Science/religion conflict - Intelligent design

Intelligent design

The teleological argument, or argument from design, says that the universe possesses so integrated a complexity that it must have been designed by an intelligent mind.

Naive arguments

There are some very naive arguments that have been put forward about this:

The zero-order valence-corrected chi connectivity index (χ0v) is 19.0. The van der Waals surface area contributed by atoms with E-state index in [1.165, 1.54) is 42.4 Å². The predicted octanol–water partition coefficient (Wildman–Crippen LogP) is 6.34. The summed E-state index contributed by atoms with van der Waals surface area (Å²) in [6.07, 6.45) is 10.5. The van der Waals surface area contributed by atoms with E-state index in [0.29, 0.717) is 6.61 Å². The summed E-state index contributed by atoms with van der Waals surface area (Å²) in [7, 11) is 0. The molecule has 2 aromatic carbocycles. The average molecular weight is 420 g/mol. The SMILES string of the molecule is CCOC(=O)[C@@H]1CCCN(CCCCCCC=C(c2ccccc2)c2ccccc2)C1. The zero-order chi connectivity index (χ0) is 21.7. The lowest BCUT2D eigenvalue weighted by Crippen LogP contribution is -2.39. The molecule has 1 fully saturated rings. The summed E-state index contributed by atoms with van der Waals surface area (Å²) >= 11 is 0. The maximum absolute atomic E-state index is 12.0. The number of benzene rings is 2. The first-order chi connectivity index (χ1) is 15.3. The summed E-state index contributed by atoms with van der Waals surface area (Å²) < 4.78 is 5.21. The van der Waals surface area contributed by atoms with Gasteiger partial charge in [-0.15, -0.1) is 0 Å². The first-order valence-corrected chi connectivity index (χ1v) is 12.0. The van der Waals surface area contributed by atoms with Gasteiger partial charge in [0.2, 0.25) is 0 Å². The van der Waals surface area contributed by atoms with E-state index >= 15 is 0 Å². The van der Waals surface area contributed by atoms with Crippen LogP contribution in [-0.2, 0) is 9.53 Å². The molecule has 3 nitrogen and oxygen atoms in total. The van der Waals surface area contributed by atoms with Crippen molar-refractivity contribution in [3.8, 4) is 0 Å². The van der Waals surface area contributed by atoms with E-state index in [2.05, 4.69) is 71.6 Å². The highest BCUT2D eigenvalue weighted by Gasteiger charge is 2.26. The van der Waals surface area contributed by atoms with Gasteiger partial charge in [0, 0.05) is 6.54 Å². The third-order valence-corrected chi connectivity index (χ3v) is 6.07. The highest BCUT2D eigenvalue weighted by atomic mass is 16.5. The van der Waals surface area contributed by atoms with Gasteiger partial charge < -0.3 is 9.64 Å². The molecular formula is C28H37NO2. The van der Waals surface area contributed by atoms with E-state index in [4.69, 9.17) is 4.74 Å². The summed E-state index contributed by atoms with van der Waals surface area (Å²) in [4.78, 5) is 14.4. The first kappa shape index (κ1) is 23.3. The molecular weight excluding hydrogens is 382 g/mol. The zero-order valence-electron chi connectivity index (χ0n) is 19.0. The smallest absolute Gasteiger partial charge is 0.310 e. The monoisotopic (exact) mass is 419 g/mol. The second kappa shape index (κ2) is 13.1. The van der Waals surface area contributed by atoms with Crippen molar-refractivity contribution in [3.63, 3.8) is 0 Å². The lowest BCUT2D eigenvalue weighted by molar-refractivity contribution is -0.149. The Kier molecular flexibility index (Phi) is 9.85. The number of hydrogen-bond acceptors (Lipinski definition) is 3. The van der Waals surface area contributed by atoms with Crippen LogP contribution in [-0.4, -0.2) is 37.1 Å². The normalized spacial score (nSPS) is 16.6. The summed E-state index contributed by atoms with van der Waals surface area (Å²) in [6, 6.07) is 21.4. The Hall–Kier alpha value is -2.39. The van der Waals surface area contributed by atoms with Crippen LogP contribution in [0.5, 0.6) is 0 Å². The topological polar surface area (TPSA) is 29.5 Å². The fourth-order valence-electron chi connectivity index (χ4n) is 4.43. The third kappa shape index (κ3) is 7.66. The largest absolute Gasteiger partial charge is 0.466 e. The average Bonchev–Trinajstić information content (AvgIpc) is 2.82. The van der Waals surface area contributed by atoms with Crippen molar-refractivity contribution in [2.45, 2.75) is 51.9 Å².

If we go out into the countryside, we find animals that need to eat other animals in order to survive and, lo!, we find other (usually smaller) animals running around that are suited to being caught and eaten. And the numbers of the predators is just right: for if there were too many predators then they would wipe out the stock of prey and then starve; or if they were too few then the prey would grow too numerous and eat all of their own food and therefore die out. In fact, we find the whole food chain is apparently carefully balanced so that the whole panoply of fauna are able to survive in perpetuity. And if we examine the anatomy of any individual animal, we find intricate structures such as eyes, brains, legs, jaws, and digestive tracts that are highly effective in working together to perform the function of deriving nutrition from the environment. Yet there is no immediate mechanistic force that compels these bodily organs to be so formed as to work together, and it is hard to imagine such a force. Or, if we look at the landscape itself, we see further instances of harmony between independent things. For instance, the rain falls on the land but there are natural drainage channels, called rivers, which deliver the water back to the sea. Yet nobody has ever seen a stream of water cutting a river channel out for itself. Indeed, even the very rotation of the Earth, giving alternate periods of light and dark, is admirably suited to our natural inclination to sleep for a certain number of hours each day.